Autumn the end or the beginning ?

September 23rd ,the Autumn equinox  named for  the  equal length of night and day.

A season of contrasts, ripening maturing  summer fruits at its start, golden  fallen

leaves at its end,  surrender to the barrenness of winter .

Harvest moons ,early sunsets, a constant reminder of schooldays ; as  days

shortened  I enviously observed the Jewish girls   I grew up with,   allowed

to miss the last lessons on Friday , the start of their sabbath, so  they returned home

before the sun set.

I have fond , abiding memories of girls in Lyle stockings ( the more orthodox )  as

they meandered aimlessly  ( did they really have to miss the whole of the last  period

of maths?) through  falling leaves that surrounded  school.

Growing up   a gentile in a traditionally  much respected Jewish School gave me

regard for other religious beliefs , acceptance of difference  and was in part the

inspiration behind MiDei Pa’am.

In seven years,  I didn’t witness one instance of racial intolerance in either

direction unless you count the pork sausages that one cheeky student irreverently

slipped into her friends lunch with a wink and a look that said, ‘don’t tell’.

Whilst maintaining  an accepted and dignified separateness Jewish girls joined

‘Christmas  post’ traditions  explaining about their own festival of light , Hannukah.

The bolder  revealed family secrets, reformists allowing Christmas trees alongside

Hannukah candles.

We enjoyed the similarity despite the knowledge that the Jewish girls  generally set

themselves apart, allowing only brief explanations of the kippot they crocheted for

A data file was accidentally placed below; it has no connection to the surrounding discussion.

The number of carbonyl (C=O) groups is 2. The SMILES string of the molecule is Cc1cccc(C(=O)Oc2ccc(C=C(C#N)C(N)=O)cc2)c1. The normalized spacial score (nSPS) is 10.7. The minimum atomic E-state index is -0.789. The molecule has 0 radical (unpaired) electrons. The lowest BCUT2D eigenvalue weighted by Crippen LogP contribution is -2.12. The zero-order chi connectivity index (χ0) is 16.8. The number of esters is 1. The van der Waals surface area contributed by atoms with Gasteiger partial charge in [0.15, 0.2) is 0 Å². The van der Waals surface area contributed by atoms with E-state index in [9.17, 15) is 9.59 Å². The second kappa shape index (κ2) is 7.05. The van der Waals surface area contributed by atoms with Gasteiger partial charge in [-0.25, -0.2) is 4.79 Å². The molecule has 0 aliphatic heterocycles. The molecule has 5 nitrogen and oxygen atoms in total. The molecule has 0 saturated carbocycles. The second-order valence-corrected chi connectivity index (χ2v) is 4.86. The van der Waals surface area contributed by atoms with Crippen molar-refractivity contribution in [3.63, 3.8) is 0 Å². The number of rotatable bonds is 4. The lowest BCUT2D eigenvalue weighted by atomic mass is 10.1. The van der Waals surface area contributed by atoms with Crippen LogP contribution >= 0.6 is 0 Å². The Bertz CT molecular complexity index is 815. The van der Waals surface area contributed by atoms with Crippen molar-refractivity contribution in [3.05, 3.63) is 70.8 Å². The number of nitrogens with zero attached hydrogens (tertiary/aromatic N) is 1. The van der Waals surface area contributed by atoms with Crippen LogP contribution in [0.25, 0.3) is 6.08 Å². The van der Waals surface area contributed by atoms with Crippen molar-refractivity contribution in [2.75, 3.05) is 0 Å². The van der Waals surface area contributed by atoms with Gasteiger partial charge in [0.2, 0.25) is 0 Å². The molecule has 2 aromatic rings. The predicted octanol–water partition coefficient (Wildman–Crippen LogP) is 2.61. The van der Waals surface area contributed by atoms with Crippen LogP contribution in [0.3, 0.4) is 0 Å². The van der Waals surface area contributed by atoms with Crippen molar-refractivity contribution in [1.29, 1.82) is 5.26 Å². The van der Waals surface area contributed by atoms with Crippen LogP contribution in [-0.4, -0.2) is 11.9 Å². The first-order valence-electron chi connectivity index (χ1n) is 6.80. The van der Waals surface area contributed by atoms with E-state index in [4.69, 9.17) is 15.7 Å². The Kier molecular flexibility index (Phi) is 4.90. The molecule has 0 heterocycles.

their boyfriends, sometimes  affianced from an early age.

Their parents ,  generally from the more affluent in Salford society , doctors ,

lawyers,  entrepreneurs; even one girl dropped off by a chauffeur-driven car . This

contrasted starkly with my own father’s motor bike and sidecar.

Many children  from successful  Jewish families working in the rag trade

accessed  latest fashions. Whilst coveting their suede coats and  pin striped hot

pant suits , I was inspired to purchase my own .

The Jewish girls gave me an insight into the otherness of a  world  where  the  rabbi

visited Jewish assembly on Fridays, enriching my childhood.

This week Jewish people celebrated the start of the Jewish New Year, Rosh

Hashanah. Rosh Hashanah coincides with the second harvest  celebrating the

creation  of Adam and Eve . It is the   head of the year characterised by  much

candle lighting ,  loud blowing of the shofar ( rams horn ) reminding  sinners to

repent , visits to  running water  in which sins are cast , feasts of traditional meals

soaked in honey,  inspiring a sweet New Year  and a call to become your best self,

teshuvah.

Despite Autumn’s   gloomy portent of winter to come it has always  felt to me

like a beginning , not an ending ; a time for a fresh start , following the

harvest of the previous year’s accomplishments.

So , raise a noise,   salute  the new season and Shana Tovah Umetukah.

Have a good and sweet new year.